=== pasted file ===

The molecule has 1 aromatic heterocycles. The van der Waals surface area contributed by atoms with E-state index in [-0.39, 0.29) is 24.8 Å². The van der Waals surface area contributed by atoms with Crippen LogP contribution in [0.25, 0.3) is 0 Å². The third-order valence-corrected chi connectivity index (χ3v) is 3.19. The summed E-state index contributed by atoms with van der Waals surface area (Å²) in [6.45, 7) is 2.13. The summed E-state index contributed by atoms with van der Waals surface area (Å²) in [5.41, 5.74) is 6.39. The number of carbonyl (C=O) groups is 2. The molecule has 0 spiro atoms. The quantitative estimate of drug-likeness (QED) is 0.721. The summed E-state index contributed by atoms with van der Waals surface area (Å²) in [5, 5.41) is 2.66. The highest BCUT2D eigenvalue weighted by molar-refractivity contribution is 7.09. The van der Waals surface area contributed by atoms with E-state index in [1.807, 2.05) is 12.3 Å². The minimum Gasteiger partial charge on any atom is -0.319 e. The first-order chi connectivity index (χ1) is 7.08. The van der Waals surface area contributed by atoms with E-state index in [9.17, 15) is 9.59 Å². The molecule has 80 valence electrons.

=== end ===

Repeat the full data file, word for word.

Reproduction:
The molecule has 1 aromatic heterocycles. The van der Waals surface area contributed by atoms with E-state index in [-0.39, 0.29) is 24.8 Å². The van der Waals surface area contributed by atoms with Crippen LogP contribution in [0.25, 0.3) is 0 Å². The third-order valence-corrected chi connectivity index (χ3v) is 3.19. The summed E-state index contributed by atoms with van der Waals surface area (Å²) in [6.45, 7) is 2.13. The summed E-state index contributed by atoms with van der Waals surface area (Å²) in [5.41, 5.74) is 6.39. The number of carbonyl (C=O) groups is 2. The molecule has 0 spiro atoms. The quantitative estimate of drug-likeness (QED) is 0.721. The summed E-state index contributed by atoms with van der Waals surface area (Å²) in [5, 5.41) is 2.66. The highest BCUT2D eigenvalue weighted by molar-refractivity contribution is 7.09. The van der Waals surface area contributed by atoms with E-state index in [1.807, 2.05) is 12.3 Å². The minimum Gasteiger partial charge on any atom is -0.319 e. The first-order chi connectivity index (χ1) is 7.08. The van der Waals surface area contributed by atoms with E-state index in [9.17, 15) is 9.59 Å². The molecule has 80 valence electrons.